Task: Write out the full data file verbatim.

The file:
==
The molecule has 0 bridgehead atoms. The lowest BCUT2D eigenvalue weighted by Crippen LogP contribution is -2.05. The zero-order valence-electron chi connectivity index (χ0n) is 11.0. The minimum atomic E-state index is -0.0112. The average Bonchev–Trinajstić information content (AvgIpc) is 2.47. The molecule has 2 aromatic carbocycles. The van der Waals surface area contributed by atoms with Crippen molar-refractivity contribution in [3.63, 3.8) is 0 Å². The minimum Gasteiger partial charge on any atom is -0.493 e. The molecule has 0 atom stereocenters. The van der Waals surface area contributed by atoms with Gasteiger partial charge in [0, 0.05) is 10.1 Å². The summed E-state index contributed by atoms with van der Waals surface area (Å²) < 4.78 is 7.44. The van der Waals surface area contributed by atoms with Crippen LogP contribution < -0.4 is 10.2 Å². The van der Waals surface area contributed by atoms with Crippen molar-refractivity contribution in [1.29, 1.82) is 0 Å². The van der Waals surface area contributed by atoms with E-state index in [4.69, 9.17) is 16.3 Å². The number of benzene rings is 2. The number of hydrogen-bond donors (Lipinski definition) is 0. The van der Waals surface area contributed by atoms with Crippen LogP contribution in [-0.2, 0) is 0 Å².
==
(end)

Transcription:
The molecule has 0 bridgehead atoms. The lowest BCUT2D eigenvalue weighted by Crippen LogP contribution is -2.05. The zero-order valence-electron chi connectivity index (χ0n) is 11.0. The minimum atomic E-state index is -0.0112. The average Bonchev–Trinajstić information content (AvgIpc) is 2.47. The molecule has 2 aromatic carbocycles. The van der Waals surface area contributed by atoms with Crippen molar-refractivity contribution in [3.63, 3.8) is 0 Å². The minimum Gasteiger partial charge on any atom is -0.493 e. The molecule has 0 atom stereocenters. The van der Waals surface area contributed by atoms with Gasteiger partial charge in [0, 0.05) is 10.1 Å². The summed E-state index contributed by atoms with van der Waals surface area (Å²) < 4.78 is 7.44. The van der Waals surface area contributed by atoms with Crippen LogP contribution < -0.4 is 10.2 Å². The van der Waals surface area contributed by atoms with Crippen molar-refractivity contribution in [1.29, 1.82) is 0 Å². The van der Waals surface area contributed by atoms with E-state index in [4.69, 9.17) is 16.3 Å². The number of benzene rings is 2. The number of hydrogen-bond donors (Lipinski definition) is 0. The van der Waals surface area contributed by atoms with Crippen LogP contribution in [-0.2, 0) is 0 Å².